I had founded this group, I had put together a comparsa uniting nearly all Hamburg-based percussionists plus some brass players, I formed my batá group Ayé Ilu in 1994, and I launched my Latin Jazz band Septeto Miramar in 2000. I did all the organizing work and taught everybody everything except the dance and the jazz band arrangements. That's what I had initiated myself in my town in terms of Latin /Afro-Cuban music, and it's all memories now. A regular Latin jam session wouldn't work, let alone a weekly rumba session. There are not enough capable players and only one singer, and some of them wouldn't even show up if there was no money involved. Whatever will happen here in the future, I don't know. Hamburg is not New York, period. I could envy you guys, but honestly: If it would really be vitally important for me, I'd rather go to New York, San Francisco or Havana instead of complaining. Eventually there may be some non-musical reasons to consider as well (and even more so since the past 3 1/2 years), and I'm not getting younger.

Let's see what happens, anyway!

Thomas

Re: The art of playing tres-dos

PostPosted: Fri Jul 17, 2020 8:59 pm
by Siete Leguas
Similar problems here, or probably much worse. Organizing a regular Latin jam session is still in project. A rumba is far from realistic. Going to Cuba or the US is not an option for me in the short term, either.

Btw, "Das Negertrio" would be an incredibly offensive name nowadays. Although I have heard elderly people use the N-word in German in a neutral way (in my perception), without any apparent racist intentions, since I'm not a native speaker, I am never quite sure about the nuances. But I know for sure that among younger people today that word would be extremely derogatory. Of course, language and society have evolved quite a bit in the past 100+ years, but I am curious: would that be the name that the trio gave to themselves, or an external denomination (by white people)?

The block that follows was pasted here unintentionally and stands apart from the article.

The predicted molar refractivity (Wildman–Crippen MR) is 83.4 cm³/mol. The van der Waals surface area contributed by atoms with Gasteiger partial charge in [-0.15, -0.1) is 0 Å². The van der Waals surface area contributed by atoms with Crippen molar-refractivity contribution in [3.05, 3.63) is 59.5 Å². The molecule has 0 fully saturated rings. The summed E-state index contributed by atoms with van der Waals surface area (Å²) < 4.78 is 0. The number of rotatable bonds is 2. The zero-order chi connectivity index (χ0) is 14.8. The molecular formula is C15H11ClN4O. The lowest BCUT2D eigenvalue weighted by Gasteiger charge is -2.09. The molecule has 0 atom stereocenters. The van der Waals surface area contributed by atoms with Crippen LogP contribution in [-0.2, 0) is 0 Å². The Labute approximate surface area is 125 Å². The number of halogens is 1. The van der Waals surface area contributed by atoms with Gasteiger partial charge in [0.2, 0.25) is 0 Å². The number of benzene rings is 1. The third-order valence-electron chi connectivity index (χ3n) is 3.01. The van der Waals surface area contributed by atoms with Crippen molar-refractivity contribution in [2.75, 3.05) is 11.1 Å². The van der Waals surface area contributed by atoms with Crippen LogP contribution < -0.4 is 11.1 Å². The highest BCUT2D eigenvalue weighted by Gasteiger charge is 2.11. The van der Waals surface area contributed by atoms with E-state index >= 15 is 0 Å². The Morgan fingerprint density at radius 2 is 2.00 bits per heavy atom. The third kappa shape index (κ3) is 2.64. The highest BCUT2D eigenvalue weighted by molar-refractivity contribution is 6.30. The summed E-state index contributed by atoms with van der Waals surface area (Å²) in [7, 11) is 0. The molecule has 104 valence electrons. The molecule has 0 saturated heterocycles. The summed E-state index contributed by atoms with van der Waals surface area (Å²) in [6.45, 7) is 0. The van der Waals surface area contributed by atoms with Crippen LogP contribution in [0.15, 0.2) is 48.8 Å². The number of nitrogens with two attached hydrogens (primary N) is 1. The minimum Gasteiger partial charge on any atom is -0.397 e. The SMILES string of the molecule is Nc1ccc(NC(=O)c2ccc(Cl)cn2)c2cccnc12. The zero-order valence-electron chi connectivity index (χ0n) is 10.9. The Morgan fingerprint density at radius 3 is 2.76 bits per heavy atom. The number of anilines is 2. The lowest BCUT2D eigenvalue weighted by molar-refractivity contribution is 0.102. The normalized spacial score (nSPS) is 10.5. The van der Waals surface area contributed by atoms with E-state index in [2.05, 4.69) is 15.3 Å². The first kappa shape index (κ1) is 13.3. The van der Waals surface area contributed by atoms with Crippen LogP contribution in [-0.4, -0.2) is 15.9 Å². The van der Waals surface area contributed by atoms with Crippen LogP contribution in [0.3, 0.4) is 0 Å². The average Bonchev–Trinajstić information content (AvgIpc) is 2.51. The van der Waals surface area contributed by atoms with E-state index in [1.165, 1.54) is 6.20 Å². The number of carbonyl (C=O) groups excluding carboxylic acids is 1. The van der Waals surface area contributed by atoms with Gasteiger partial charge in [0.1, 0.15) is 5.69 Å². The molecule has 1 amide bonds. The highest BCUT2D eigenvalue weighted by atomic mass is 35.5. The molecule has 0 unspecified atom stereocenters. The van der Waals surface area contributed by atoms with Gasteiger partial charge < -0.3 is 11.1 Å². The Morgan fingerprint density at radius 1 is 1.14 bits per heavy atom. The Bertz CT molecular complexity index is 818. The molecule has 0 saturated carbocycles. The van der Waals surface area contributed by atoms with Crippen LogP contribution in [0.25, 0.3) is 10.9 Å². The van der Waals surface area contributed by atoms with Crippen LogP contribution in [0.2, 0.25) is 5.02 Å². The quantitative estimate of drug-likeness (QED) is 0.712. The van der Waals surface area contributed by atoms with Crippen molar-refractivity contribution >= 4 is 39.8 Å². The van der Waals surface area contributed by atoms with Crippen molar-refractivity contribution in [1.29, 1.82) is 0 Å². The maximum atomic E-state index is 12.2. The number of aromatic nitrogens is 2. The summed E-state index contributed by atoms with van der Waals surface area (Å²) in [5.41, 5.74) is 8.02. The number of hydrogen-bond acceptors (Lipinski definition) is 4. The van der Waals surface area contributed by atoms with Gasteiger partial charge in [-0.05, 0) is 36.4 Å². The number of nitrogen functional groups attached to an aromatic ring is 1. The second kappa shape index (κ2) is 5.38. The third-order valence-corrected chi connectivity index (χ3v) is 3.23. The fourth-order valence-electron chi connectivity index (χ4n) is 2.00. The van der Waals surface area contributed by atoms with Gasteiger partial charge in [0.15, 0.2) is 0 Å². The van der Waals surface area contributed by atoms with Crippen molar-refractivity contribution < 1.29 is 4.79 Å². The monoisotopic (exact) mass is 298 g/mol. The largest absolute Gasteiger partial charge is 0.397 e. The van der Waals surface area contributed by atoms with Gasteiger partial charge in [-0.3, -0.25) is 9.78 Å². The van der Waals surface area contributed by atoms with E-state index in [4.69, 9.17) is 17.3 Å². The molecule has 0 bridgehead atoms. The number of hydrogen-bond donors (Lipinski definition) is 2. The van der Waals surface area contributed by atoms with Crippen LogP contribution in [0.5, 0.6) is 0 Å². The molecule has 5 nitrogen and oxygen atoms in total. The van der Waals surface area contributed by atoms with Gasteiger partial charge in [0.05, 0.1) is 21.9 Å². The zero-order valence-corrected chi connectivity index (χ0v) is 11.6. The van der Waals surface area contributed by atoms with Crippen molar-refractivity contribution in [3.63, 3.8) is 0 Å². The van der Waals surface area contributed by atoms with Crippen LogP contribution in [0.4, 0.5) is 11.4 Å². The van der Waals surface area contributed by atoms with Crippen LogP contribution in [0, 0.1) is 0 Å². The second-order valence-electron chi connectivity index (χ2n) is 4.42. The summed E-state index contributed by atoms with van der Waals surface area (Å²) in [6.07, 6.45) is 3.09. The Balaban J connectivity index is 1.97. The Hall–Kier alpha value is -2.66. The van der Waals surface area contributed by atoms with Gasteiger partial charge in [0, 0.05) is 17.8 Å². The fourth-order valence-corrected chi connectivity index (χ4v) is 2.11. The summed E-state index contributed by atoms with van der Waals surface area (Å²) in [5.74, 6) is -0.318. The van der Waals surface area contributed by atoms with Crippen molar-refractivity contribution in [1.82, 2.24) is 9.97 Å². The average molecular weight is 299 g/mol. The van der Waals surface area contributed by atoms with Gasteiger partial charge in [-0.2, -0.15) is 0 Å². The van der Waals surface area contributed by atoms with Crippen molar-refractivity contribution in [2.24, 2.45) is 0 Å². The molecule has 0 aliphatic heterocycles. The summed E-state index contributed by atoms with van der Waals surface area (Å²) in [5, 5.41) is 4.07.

Re: The art of playing tres-dos

PostPosted: Fri Jul 17, 2020 10:35 pm
by Thomas Altmann
@ Siete Leguas:

Of course I know that a name like "Negertrio" would sound offensive today. I suppose it didn't in 1871 when the trio started to perform under this name in Europe. It was certainly a novelty to see and hear 3 black musicians perform European chamber music back then. From the article that Jorge sent me (Josephine Wright, 1981) it does not become evident whether the name was chosen by the Jimenez family themselves or suggested by white European concert agencies; probably both. It is possible that the musicians just saw a way to market themselves successfully. And basically, "Neger" means negro, "black", especially to Spanish speakers, so why bother?

That was in 1871. I was 3 years old in the year 1958, sitting on my mother's lap in a streetcar on the way to the kindergarten, when a black man entered the waggon, still a rare occurence at the time. In amazement and surprise I pointed my finger to the man, and my mother explained to me: Look, this is a "Neger", he is a human like me and you, he just has dark skin. That was it. No discrimination, nothing, in 1958, northern Germany. I can't remember when that turned around.

There was a time when we had to say "coloured gentlemen", also impossible today.